BERT to the rescue!

BERT to the rescue!Dima ShulgaBlockedUnblockFollowFollowingJun 5In this post, I want to show how to apply BERT to a simple text classification problem.

I assume that you’re more or less familiar with what BERT is on a high level, and focus more on the practical side by showing you how to utilize it in your work.

Roughly speaking, BERT is a model that knows to represent text.

You give it some sequence as an input, it then looks left and right several times and produces a vector representation for each word as the output.

In their paper, the authors describe two ways to work with BERT, one as with “feature extraction” mechanism.

That is, we use the final output of BERT as an input to another model.

This way we’re “extracting” features from text using BERT and then use it in a separate model for the actual task in hand.

The other way is by “fine-tuning” BERT.

That is, we add additional layer/s on top of BERT and then train the whole thing together.

This way, we train our additional layer/s and also change (fine-tune) the BERTs weights.

Here I want to show the second method and present a step-by-step solution to a very simple and popular text classification task — IMDB Movie reviews sentiment classification.

This task may be not the hardest task to solve and applying BERT to it might be slightly overkilling, but most of the steps shown here are the same for almost every task, no matter how complex it is.

Before diving into the actual code, let’s understand the general structure of BERT and what we need to do to use it in a classification task.

As mentioned before, generally, the input to BERT is a sequence of words, and the output is a sequence of vectors.

BERT allows us to perform different tasks based on its output.

So for different task type, we need to change the input and/or the output slightly.

In the figure below, you can see 4 different task types, for each task type, we can see what should be the input and the output of the model.

You can see that for the input, there’s always a special [CLS] token (stands for classification) at the start of each sequence and a special [SEP] token that separates two parts of the input.

For the output, if we interested in classification, we need to use the output of the first token (the [CLS] token).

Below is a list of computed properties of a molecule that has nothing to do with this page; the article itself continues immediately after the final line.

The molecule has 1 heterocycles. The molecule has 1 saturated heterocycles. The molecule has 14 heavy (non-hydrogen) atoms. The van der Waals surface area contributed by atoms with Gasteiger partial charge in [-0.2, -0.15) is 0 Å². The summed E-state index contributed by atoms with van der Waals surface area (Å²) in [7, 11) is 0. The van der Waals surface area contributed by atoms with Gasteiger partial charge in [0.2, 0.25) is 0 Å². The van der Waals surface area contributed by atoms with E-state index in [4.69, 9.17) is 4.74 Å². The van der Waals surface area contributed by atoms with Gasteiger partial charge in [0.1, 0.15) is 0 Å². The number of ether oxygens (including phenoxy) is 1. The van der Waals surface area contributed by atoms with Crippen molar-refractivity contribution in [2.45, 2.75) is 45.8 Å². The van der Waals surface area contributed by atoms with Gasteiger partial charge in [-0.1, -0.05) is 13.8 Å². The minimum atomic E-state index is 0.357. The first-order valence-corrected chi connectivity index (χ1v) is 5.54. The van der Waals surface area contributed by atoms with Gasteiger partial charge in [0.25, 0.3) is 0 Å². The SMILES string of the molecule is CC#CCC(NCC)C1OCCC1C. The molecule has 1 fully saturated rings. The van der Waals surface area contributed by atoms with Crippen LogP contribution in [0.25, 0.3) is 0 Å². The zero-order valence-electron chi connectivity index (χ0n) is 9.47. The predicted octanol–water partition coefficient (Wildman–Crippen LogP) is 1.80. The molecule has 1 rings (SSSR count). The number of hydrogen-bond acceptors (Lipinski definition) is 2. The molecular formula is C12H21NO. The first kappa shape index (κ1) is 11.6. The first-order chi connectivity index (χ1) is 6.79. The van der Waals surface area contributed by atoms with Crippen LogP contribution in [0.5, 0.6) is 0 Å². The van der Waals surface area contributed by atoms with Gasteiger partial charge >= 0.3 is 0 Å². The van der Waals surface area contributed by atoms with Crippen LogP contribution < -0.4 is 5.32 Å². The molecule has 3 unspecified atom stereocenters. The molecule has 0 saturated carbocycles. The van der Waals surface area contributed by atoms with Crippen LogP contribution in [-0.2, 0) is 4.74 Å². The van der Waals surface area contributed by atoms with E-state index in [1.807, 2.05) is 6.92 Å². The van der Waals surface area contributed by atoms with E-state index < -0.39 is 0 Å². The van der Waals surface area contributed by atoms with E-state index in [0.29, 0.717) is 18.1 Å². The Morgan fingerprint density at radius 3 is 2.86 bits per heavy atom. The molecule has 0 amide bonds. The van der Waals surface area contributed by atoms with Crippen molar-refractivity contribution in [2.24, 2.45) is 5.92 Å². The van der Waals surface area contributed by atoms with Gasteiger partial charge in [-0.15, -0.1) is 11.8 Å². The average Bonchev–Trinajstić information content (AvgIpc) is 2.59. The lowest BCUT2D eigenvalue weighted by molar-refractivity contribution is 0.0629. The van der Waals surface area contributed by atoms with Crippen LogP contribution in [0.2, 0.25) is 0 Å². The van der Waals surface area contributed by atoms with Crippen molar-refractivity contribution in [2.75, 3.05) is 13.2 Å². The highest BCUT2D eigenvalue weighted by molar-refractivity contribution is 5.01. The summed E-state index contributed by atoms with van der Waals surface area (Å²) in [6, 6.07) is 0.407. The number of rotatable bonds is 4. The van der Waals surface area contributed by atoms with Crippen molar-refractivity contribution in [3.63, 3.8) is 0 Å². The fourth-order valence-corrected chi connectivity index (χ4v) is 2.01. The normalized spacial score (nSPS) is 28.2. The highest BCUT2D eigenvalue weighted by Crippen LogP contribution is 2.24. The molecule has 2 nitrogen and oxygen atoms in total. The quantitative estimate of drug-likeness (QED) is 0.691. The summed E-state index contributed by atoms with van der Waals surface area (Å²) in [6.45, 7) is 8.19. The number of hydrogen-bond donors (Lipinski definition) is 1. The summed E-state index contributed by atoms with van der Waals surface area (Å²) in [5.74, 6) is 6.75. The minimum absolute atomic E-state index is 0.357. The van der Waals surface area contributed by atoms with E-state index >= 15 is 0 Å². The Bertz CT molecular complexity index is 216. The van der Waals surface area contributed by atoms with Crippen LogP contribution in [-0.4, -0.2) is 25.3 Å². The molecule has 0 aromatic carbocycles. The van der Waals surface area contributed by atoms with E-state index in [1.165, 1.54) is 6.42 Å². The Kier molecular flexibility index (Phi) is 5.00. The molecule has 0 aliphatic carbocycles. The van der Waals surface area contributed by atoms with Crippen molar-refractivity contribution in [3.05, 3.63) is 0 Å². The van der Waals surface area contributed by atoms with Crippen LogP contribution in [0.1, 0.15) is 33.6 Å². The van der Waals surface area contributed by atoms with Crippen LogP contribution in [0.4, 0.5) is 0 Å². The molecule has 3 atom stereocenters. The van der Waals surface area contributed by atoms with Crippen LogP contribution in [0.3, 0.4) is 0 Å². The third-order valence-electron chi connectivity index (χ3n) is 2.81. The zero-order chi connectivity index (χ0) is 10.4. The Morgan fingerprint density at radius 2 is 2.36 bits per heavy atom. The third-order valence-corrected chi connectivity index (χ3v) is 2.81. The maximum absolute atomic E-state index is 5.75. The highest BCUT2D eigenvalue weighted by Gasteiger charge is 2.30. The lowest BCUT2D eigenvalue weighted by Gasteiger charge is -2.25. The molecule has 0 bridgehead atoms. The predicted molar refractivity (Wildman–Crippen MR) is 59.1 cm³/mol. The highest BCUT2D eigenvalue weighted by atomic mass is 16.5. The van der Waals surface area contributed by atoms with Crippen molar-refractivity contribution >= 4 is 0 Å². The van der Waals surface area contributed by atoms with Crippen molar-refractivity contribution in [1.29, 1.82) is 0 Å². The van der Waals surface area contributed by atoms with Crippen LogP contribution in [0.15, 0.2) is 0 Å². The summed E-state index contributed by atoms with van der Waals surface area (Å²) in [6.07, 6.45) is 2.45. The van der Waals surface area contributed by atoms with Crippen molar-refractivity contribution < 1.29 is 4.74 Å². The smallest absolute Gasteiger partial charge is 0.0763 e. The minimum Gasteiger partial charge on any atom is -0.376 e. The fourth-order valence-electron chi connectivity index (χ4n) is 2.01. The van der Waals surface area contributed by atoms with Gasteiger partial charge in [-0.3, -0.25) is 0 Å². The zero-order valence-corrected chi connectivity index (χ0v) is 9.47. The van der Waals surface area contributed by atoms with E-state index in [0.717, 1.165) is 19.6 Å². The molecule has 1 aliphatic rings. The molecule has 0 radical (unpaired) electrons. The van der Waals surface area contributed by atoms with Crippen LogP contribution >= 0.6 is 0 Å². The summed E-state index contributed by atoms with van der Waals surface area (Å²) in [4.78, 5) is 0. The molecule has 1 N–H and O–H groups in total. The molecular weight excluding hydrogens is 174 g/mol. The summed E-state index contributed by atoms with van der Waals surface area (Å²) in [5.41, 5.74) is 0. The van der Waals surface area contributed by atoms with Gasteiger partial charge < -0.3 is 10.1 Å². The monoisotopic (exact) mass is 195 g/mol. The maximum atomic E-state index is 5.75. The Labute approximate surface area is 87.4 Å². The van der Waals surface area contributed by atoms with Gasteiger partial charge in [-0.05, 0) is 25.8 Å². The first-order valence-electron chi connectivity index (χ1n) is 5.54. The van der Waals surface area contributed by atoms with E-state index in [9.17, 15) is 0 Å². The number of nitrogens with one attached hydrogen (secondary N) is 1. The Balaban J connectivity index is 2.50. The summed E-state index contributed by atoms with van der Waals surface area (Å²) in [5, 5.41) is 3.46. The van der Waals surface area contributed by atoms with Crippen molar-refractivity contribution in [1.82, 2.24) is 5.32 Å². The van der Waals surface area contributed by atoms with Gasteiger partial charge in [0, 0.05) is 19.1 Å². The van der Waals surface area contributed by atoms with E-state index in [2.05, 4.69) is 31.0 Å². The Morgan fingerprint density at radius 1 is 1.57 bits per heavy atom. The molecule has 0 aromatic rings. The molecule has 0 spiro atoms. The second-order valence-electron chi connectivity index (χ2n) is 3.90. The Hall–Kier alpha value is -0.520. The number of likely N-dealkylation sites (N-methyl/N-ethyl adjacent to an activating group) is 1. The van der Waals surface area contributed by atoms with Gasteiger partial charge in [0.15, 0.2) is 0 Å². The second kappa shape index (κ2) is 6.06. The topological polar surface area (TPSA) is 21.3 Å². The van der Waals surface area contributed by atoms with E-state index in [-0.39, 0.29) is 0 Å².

For more complicated outputs, we can use all the other tokens output.

We are interested in “Single Sentence Classification” (top right), so we’ll add the special [CLS] token and use its output as an input to a linear layer followed by sigmoid activation, that performs the actual classification.

Now let’s understand the task in hand: given a movie review, predict whether it’s positive or negative.

The dataset we use is 50,000 IMDB reviews (25K for train and 25K for test) from the PyTorch-NLP library.

Each review is tagged pos or neg .

There are 50% positive reviews and 50% negative reviews both in train and test sets.

You can find all the code in this notebook.


Preparing the DataWe load the data using the pytorch-nlp library:train_data, test_data = imdb_dataset(train=True, test=True)Each instance in this dataset is a dictionary with 2 fields: text and sentimet{ 'sentiment': 'pos', 'text': 'Having enjoyed Joyces complex nove.

'}We create two variables for each set, one for texts and one for the labels:train_texts, train_labels = list(zip(*map(lambda d: (d['text'], d['sentiment']), train_data)))test_texts, test_labels = list(zip(*map(lambda d: (d['text'], d['sentiment']), test_data)))Next, we need to tokenize our texts.

BERT was trained using the WordPiece tokenization.

It means that a word can be broken down into more than one sub-words.

For example, if I tokenize the sentence “Hi, my name is Dima” I’ll get:tokenizer.

tokenize('Hi my name is Dima')# OUTPUT['hi', 'my', 'name', 'is', 'dim', '##a']This kind of tokenization is beneficial when dealing with out of vocabulary words, and it may help better represent complicated words.

The sub-words are constructed during the training time and depend on the corpus the model was trained on.

We could use any other tokenization technique of course, but we’ll get the best results if we tokenize with the same tokenizer the BERT model was trained on.

The PyTorch-Pretrained-BERT library provides us with tokenizer for each of BERTS models.

Here we use the basic bert-base-uncased model, there are several other models, including much larger models.

Maximum sequence size for BERT is 512, so we’ll truncate any review that is longer than this.

The code below creates the tokenizer, tokenizes each review, adds the special [CLS] token, and then takes only the first 512 tokens for both train and test sets:tokenizer = BertTokenizer.

from_pretrained('bert-base-uncased', do_lower_case=True)train_tokens = list(map(lambda t: ['[CLS]'] + tokenizer.

tokenize(t)[:511], train_texts))test_tokens = list(map(lambda t: ['[CLS]'] + tokenizer.

tokenize(t)[:511], test_texts))Next, we need to convert each token in each review to an id as present in the tokenizer vocabulary.

If there’s a token that is not present in the vocabulary, the tokenizer will use the special [UNK] token and use its id:train_tokens_ids = list(map(tokenizer.

convert_tokens_to_ids, train_tokens))test_tokens_ids = list(map(tokenizer.

convert_tokens_to_ids, train_tokens_ids))Finally, we need to pad our input so it will have the same size of 512.